Image of Premier Giddings: J
Tarkine Falls picture by Nicole Anderson
Politicians love issues.
Ordinary people like me want a quiet life, where we are appreciated and respected, and where everyone is a part of a community. Where there is a natural progress, and good work is recognised.
That doesn’t suit politicians though, for without issues to stand on, they can’t carve out an electoral niche and get elected. If no issue exists, then they like to create one.
At the time of the Beaconsfield mine disaster in 2006, Steve Kons was the Minister responsible for mine safety. I was the Adviser responsible for Workplace Standards, and thus for mine safety. In that role I was sent down to Beaconsfield to look at the situation and report back. With a mining background myself, I had already prevented Steve from making an erroneous public statement about the collapse being caused by a natural “seismic event”. It was not natural. Mining is often associated with seismicity.
I only stayed for the day. It appeared to me that the Secretary of the AWU Bill Shorten was already making the most of the disaster to build a national profile, and I reported back to Steve that he was best advised to stay out of it, or risk being seen the same way. Steve noted that Shorten was the endorsed Labor candidate for the federal seat of Maribyrnong and agreed with my advice. I remember he said at the time: “Greenie is the Mines Minister – let him handle it”, or words to that effect. Now that I live in Beaconsfield, I know that many local people saw Bill Shorten the same way as Steve and I did.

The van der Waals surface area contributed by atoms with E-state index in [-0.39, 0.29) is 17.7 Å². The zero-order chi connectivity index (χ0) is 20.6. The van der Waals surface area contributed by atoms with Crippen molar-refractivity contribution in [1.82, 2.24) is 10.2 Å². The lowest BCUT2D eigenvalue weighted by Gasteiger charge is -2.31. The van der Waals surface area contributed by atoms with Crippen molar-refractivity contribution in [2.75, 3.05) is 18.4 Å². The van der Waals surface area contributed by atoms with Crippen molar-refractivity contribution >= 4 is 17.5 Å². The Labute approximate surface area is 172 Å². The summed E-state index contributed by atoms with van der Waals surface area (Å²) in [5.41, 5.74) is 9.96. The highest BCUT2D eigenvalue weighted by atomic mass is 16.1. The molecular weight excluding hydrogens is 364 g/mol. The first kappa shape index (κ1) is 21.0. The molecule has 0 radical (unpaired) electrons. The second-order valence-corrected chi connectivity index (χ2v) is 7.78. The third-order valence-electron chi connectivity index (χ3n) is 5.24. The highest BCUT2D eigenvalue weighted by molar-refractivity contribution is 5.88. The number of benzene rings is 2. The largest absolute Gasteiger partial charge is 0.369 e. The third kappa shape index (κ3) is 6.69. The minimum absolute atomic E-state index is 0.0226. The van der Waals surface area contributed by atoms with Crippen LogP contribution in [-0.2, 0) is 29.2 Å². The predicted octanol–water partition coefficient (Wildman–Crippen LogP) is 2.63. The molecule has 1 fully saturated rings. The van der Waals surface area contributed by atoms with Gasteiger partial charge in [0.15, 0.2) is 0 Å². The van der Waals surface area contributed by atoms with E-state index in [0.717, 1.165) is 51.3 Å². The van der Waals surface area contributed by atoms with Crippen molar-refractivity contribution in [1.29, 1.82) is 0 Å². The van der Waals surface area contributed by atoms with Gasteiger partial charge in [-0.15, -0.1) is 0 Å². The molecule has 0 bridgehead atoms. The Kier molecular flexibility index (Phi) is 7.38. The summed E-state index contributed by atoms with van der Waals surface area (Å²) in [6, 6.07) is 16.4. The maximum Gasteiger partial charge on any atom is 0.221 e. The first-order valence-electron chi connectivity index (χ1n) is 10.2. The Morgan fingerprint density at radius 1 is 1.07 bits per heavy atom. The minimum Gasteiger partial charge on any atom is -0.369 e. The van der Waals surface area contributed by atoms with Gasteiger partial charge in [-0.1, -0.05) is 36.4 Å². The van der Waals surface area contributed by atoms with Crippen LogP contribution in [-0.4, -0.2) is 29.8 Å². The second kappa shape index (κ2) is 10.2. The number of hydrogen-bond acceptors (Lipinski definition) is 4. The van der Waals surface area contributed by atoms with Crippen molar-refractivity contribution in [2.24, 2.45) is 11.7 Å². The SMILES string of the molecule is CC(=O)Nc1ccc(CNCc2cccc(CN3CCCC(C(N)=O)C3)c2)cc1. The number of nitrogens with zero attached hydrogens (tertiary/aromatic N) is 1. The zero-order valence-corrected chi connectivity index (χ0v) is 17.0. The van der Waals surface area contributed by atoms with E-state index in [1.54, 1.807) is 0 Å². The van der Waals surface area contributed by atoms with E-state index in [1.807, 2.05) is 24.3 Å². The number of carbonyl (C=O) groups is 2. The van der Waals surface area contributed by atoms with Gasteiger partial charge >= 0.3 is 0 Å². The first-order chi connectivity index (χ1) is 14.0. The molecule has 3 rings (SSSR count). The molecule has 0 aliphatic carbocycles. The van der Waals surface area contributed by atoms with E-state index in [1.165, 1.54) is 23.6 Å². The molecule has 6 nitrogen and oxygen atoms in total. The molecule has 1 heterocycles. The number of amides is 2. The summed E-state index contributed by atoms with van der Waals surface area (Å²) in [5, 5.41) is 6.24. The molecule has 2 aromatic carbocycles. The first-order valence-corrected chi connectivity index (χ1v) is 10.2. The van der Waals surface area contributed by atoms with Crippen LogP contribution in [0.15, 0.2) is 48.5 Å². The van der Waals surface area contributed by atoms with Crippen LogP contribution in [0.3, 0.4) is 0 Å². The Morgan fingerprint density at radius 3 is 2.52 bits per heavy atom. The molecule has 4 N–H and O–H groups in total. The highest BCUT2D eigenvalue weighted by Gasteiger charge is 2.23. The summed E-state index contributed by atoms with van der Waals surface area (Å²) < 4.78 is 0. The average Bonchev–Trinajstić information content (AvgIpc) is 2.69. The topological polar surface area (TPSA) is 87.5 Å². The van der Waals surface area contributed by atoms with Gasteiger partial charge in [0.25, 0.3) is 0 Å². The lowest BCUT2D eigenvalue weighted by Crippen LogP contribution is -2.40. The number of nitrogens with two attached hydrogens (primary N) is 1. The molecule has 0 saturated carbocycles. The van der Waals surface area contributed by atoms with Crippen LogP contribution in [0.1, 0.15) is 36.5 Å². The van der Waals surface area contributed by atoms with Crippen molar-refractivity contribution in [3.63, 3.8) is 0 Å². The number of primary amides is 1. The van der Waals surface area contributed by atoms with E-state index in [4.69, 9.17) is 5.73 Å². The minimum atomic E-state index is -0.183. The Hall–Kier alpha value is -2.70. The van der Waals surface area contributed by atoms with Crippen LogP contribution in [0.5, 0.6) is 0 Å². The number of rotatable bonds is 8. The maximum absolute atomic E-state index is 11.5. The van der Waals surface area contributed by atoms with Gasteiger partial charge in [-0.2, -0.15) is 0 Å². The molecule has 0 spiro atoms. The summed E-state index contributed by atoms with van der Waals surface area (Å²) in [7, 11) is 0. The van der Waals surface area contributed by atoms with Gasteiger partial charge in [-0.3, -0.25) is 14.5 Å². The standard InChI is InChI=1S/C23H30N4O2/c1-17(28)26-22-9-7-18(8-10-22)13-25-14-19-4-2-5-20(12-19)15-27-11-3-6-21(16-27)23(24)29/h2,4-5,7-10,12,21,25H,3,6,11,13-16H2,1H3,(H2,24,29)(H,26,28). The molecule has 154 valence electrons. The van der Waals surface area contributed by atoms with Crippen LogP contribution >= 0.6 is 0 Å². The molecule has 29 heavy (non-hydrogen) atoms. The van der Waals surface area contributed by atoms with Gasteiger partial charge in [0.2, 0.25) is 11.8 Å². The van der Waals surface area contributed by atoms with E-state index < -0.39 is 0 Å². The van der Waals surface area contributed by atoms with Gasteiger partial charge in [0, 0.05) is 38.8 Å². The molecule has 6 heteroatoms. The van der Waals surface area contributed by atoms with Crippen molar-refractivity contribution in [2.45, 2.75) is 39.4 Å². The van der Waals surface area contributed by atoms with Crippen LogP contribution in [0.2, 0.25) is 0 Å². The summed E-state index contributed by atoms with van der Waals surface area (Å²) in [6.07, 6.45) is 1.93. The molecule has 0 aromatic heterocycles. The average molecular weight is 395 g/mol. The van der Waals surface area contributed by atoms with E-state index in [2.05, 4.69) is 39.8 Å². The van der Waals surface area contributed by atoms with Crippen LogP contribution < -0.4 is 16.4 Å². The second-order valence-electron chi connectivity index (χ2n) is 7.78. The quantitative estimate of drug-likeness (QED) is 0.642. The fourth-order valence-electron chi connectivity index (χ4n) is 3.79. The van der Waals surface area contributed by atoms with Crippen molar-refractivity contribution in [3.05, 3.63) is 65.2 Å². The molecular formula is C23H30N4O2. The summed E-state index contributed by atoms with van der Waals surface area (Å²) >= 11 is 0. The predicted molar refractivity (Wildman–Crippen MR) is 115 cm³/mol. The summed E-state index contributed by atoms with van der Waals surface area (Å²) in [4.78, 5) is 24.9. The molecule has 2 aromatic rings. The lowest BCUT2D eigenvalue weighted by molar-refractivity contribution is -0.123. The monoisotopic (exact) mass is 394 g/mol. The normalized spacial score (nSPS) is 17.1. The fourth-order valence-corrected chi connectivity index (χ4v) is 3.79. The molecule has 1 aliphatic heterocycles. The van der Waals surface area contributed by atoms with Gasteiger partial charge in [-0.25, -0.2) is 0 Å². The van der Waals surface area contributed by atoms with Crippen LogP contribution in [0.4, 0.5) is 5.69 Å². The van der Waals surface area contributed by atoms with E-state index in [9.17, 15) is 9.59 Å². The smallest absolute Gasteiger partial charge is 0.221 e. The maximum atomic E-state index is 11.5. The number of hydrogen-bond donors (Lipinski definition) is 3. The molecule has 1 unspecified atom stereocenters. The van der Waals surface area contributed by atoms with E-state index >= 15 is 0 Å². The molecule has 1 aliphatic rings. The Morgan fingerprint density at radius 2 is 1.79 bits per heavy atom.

That was the same year that the TCC scandal caught up with Bryan Green, and saw him prosecuted twice, and eventually brought down Paul Lennon. Green survived though, and while he can no longer look forward to becoming Premier, he is back in his old role as Deputy – where is he serving Lara Giddings in like manner as his service to Lennon. And I expect that the outcome will be the same.
The issue today is mining in the Tarkine, and to a considerable extent it is an issue that has been manufactured by Bryan Green, and which has now provided Paul Howes with a bandwagon to jump on to, and he is pedalling it along vigorously. Howes says that it is an issue that must be decided by Tasmanians, but he isn’t Tasmanian of course, and he comes down from Sydney and stridently tells Tasmanians what they should decide. He is the National Secretary of the AWU – Bill Shorten’s old job.
Over the past few years there has always been the opportunity for discussion about the future of the Tarkine. Some of the mining companies wanted discussion. The Tarkine National Coalition certainly did. But all the time Bryan Green was encouraging miners to take up leases in the area, and discouraging discussion. Somehow he persuaded Lara Giddings to take the same obdurate approach. No discussion – just total, uncritical support for all mining companies.
This alarmed everyone with an interest in native forest wellbeing. At the same time as negotiations were going on in respect of preserving native forests from logging, Bryan Green was signing off on mining exploration leases over those same forests. And the leases were multiplying rapidly to cover vast areas.